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AFL-CIO Press Clips: June 17, 2022

Berry Craig
20 Jun, 2022
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AFL-CIO Support For AMFA

Radio Ink

By Radio Ink

June 15, 2022

“We applaud the AFL-CIO for standing by artists and music creators and lending the strength of its 12.5 million members to the fight for passage of the American Music Fairness Act,” said Congressman Joe Crowley, Chairman of the musicFIRST Coalition. “This legislation will benefit artists across the country — including the tens of thousands who are members of SAG-AFTRA, the American Federation of Musicians and other AFL-CIO unions — by correcting a decades-long injustice fueled by corporate greed that has left artists uncompensated for the use of their songs on AM/FM radio.”

It's Not Rich Kids Who Take Out Student Loans. Forgiving Debt Will Boost the Middle Class


By Randi Weingarten

June 16, 2022

This summer President Joe Biden has the rare opportunity to take a single meaningful action that would rebuild the American middle class, help close the racial wealth gap, and restore trust in both the federal government and in higher education: canceling student debt up to $50,000. Canceling student debt would make real the promise of equal access to higher education.



Mechanics vote for union at Jim Fisher Volvo

Northwest Labor Press

By Colin Staub

June 16, 2022

Mechanics and lube technicians at a Portland Volvo dealership voted 7 to 3 to be represented by the Machinists District Lodge W24 in ballots counted June 1. The vote count came just over four months after workers announced their intent to unionize. It was attended by Machinists rep Jon Irvine, mechanic and union supporter Connor Hogan, dealership owner Jim Fisher, Jr. and attorney Alex Wheatley from management law firm Fisher Phillips.


Atlantic City Casino Union Authorizes Strike, July 4 Walkout Threatens Busy Season

By Devin O'Connor

June 16, 2022

Members of the Atlantic City casino union Unite Here Local 54 have authorized their leaders to call a strike at any time after July 1 unless new labor agreements are reached with the nine resorts. The collective bargaining agreements that dictate minimum pay and an array of working conditions for some 10,000 hospitality service workers employed by the Atlantic City casinos expired June 1. Unite Here Local 54 officials are negotiating new terms with casino reps, but the two sides are seemingly far from signing new contracts. Unite Here said about 96% of the “several thousand” union members who voted yesterday during the strike authorization lent their backing to such a protest.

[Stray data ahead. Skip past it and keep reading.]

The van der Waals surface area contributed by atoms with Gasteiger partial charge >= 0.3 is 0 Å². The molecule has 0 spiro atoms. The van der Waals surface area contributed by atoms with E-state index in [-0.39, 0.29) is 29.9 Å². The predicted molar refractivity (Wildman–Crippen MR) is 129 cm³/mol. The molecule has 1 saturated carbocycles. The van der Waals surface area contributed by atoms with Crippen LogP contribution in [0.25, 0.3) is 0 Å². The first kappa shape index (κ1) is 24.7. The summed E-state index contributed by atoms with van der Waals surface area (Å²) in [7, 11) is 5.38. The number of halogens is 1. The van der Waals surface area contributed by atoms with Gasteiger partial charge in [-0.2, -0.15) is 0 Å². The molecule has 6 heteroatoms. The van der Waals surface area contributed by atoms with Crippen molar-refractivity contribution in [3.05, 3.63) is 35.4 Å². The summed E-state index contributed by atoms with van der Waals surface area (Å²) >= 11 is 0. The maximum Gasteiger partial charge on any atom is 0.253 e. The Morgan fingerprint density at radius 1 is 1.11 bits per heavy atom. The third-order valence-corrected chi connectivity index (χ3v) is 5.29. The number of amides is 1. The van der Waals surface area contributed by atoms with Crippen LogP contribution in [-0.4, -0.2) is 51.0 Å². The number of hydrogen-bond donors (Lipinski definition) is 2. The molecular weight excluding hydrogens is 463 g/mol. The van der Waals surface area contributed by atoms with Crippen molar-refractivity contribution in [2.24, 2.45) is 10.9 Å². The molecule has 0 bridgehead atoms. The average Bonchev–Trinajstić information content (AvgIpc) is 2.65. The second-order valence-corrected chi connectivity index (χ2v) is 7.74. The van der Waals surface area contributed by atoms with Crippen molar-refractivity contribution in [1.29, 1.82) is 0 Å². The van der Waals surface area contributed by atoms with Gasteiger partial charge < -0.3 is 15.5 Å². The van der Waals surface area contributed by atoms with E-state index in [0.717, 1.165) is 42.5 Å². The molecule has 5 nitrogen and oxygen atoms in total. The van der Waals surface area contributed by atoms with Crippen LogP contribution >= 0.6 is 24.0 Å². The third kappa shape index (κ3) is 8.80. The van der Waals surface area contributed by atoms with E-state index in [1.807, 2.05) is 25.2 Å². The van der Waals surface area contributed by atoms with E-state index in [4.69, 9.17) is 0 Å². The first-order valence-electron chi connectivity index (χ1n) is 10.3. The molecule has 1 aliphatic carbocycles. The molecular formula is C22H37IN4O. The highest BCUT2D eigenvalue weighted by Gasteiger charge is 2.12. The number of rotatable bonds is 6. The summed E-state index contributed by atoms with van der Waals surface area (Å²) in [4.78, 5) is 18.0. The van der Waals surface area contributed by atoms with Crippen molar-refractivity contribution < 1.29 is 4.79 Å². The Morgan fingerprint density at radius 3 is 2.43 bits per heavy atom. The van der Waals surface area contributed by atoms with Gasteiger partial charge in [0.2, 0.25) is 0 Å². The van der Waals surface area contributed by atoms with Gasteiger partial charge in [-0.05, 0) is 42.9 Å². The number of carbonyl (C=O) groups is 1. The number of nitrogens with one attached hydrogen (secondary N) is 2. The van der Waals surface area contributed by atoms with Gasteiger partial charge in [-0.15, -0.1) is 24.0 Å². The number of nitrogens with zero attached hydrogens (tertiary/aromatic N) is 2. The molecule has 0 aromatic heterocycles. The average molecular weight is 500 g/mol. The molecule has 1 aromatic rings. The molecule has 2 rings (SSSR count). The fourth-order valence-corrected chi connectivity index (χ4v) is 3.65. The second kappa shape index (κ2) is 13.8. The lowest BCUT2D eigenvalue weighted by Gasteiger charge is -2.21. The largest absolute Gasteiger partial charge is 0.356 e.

Support workers at tiny house villages for homeless vote to join AFSCME

Northwest Labor Press

By Colin Staub

June 16, 2022

In ballots counted June 2, a group of 46 employees who operate tiny house villages for the homeless in Portland voted 15-3 to unionize. In April, workers sent a letter to managers of All Good Northwest declaring their intent to be represented by Oregon AFSCME. The nonprofit, headquartered in Southeast Portland’s Revolution Hall, operates three tiny house villages (Old Town Village, Queer Affinity Village and BIPOC Village) and recently opened an indoor shelter in the Central Eastside. It’s also in the process of opening another village and shutting its Old Town site. All Good declined to voluntarily recognize the union, so the National Labor Relations Board (NLRB) scheduled a mail ballot election.